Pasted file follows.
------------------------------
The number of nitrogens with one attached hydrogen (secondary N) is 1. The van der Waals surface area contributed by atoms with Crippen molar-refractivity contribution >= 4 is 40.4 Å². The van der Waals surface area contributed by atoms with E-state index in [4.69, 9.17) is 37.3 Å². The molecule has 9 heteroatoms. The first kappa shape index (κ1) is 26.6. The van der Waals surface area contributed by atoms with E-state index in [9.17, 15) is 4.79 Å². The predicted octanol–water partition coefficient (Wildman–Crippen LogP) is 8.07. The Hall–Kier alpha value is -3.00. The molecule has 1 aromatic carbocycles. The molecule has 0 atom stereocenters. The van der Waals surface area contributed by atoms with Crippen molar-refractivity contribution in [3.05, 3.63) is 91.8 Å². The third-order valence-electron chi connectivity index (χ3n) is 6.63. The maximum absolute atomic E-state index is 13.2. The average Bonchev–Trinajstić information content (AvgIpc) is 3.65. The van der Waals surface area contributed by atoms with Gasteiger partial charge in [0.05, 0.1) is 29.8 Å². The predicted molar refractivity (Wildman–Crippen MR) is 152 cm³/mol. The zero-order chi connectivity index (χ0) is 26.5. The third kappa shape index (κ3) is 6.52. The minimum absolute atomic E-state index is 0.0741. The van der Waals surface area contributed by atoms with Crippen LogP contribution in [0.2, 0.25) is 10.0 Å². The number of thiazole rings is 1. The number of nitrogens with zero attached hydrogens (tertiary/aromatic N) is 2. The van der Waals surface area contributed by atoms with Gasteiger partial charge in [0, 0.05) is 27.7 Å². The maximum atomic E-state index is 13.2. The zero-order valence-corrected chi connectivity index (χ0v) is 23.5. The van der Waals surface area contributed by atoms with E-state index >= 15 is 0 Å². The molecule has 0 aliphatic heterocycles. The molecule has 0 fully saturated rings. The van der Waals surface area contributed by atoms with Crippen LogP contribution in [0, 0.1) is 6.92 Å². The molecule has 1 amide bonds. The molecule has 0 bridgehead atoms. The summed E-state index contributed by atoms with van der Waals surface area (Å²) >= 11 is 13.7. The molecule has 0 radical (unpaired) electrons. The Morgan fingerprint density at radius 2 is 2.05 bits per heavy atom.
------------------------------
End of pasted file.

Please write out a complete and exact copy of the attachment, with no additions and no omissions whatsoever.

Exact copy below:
The number of nitrogens with one attached hydrogen (secondary N) is 1. The van der Waals surface area contributed by atoms with Crippen molar-refractivity contribution >= 4 is 40.4 Å². The van der Waals surface area contributed by atoms with E-state index in [4.69, 9.17) is 37.3 Å². The molecule has 9 heteroatoms. The first kappa shape index (κ1) is 26.6. The van der Waals surface area contributed by atoms with E-state index in [9.17, 15) is 4.79 Å². The predicted octanol–water partition coefficient (Wildman–Crippen LogP) is 8.07. The Hall–Kier alpha value is -3.00. The molecule has 1 aromatic carbocycles. The molecule has 0 atom stereocenters. The van der Waals surface area contributed by atoms with Crippen molar-refractivity contribution in [3.05, 3.63) is 91.8 Å². The third-order valence-electron chi connectivity index (χ3n) is 6.63. The maximum absolute atomic E-state index is 13.2. The average Bonchev–Trinajstić information content (AvgIpc) is 3.65. The van der Waals surface area contributed by atoms with Gasteiger partial charge in [0.05, 0.1) is 29.8 Å². The predicted molar refractivity (Wildman–Crippen MR) is 152 cm³/mol. The zero-order chi connectivity index (χ0) is 26.5. The third kappa shape index (κ3) is 6.52. The minimum absolute atomic E-state index is 0.0741. The van der Waals surface area contributed by atoms with Crippen LogP contribution in [0.2, 0.25) is 10.0 Å². The number of thiazole rings is 1. The number of nitrogens with zero attached hydrogens (tertiary/aromatic N) is 2. The van der Waals surface area contributed by atoms with Gasteiger partial charge in [0, 0.05) is 27.7 Å². The maximum atomic E-state index is 13.2. The zero-order valence-corrected chi connectivity index (χ0v) is 23.5. The van der Waals surface area contributed by atoms with E-state index >= 15 is 0 Å². The molecule has 0 aliphatic heterocycles. The molecule has 0 fully saturated rings. The van der Waals surface area contributed by atoms with Crippen LogP contribution in [0, 0.1) is 6.92 Å². The molecule has 1 amide bonds. The molecule has 0 bridgehead atoms. The summed E-state index contributed by atoms with van der Waals surface area (Å²) >= 11 is 13.7. The molecule has 0 radical (unpaired) electrons. The Morgan fingerprint density at radius 2 is 2.05 bits per heavy atom.